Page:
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Let's Make 2018 The Year of Children in Foster Care

It’s what keeps us together.

It’s what the world needs more of.

It’s what makes the world go round.

And it is what children in foster care need the most.


More specifically, your love.

Will you provide these children in need this?  Will you love them?

As a foster parent of over 50 children the past 15 years, I have found one thing is true. Like all children, a child in foster care has one true wish and one real desire, more than possibly anything else, and that is to be loved. As foster parents, we can protect the child from harm, provide a safe and secure home, offer nutritious meals, and open up a doorway of opportunities for foster children, granting them new and exciting experiences that they may never have dreamed of. Yet, with all of this, with all of the wonderful opportunities and safe environments, foster children really crave love the most. They want to be loved, and they need to be loved. After all, every child deserves to be loved.

Sadly, not every child will receive it.  Not every child will feel loved.  Yet, every child deserves it.

Not only do children deserve love, they need it in order to grow in a healthy fashion. The greatest gift you and I have been given is love. While there are many forms of love, the strongest one, and most important for a foster child, is that of unconditional love. Sadly, many children in foster care either do not receive this love at all, or receive it too late, after too much emotional damage has been done.

No mother to love them. No father to love them.  No grandparent, aunt, uncle, or other relative.  No family member to give them what they need the most.  Someone to love them unconditionally.

Unconditional love is simply being loved without restrictions or stipulations. For a foster child who may have been abused, beaten, or neglected, this type of unconditional love is most important, yet probably unknown. Your love as a foster parent is quite essential to the child’s health, well being, and future. Without this type of love, a love that does not judge and is forgiving, a foster child will not form necessary and healthy attachment with others, resulting in a number of attachment disorders. Foster children who suffer from these disorders will have great difficulty connecting with others, as well as managing their own emotions, not only during their childhood and time in foster care, but many times throughout the remainder of their lives. Emotional difficulties such as a of lack of self worth, trust, and the need to be in control often result in the lack of unconditional and healthy parental love. As anyone who has worked with foster children will tell you, most foster children face an enormous amount of emotional issues, many times stemming from the lack of healthy love; the love of a parent figure.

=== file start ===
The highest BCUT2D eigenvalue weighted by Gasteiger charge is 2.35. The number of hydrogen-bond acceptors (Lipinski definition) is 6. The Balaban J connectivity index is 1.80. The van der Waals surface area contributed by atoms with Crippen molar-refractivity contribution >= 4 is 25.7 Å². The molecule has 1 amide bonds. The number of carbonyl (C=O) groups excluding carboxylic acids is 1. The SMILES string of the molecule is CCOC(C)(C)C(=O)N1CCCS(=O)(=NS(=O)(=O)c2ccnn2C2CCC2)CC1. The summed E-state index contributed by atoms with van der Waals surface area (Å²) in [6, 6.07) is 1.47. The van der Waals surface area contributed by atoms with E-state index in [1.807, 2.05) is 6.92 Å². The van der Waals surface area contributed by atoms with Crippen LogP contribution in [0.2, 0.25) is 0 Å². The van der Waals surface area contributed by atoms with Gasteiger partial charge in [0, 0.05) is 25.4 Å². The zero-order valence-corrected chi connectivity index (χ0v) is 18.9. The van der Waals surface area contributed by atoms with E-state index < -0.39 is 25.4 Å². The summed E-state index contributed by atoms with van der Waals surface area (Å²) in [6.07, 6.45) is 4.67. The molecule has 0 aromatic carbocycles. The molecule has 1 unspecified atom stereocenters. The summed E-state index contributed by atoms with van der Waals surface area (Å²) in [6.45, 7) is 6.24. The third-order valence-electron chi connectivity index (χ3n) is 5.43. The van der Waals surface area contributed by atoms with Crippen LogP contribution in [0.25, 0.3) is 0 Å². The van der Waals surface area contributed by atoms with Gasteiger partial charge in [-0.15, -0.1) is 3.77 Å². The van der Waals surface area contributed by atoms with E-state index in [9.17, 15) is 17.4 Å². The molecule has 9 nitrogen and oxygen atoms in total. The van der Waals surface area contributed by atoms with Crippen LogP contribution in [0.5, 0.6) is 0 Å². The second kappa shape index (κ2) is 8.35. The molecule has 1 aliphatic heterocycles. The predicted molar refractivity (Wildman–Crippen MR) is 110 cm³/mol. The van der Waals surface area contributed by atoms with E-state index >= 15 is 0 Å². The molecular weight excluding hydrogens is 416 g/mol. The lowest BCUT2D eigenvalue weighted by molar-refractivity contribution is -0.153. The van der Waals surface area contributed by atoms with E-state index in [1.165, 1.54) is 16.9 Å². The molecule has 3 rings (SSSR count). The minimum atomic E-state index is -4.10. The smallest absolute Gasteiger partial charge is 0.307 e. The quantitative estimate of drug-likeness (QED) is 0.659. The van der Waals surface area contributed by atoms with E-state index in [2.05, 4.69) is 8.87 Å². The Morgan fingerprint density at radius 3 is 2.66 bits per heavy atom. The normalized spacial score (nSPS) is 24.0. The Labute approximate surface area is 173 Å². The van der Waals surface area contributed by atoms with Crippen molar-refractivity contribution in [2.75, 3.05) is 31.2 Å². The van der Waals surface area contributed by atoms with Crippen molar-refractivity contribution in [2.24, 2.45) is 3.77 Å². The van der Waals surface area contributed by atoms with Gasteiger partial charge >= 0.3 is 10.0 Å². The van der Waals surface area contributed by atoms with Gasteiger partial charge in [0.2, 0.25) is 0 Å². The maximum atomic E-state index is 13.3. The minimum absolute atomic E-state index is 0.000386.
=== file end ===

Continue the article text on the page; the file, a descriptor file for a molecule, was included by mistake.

So let me ask you once again.

Will you provide children in foster care this?  Will you love them?

Quite simply, there are not enough foster parents, not enough foster homes, and not enough people who will help a child in need. It’s time we change that. It’s time we work together to bring hope, to bring healing, and to bring love to children in need. Consider joining Foster10K, a mission to recruit 10,000 new foster parents by the year 2020. Sign the pledge that you will care for children in need. It will be the greatest gift you can give a child, and the greatest gift you can give yourself. Find out more about Foster10K and sign the pledge to help HERE.

Let’s make 2018 the year that children in foster care find the love they need, they love they deserve.

Dr. John DeGarmo's picture
Foster Care and Parenting Specialist

Dr. John DeGarmo is considered a leading expert in Foster Care and Parenting.  Dr. John and his wife have been parents to over 50 children, including adopting three children from the foster care system. He is the host of the weekly radio program Parent Factors with Dr. John. Find out more HERE.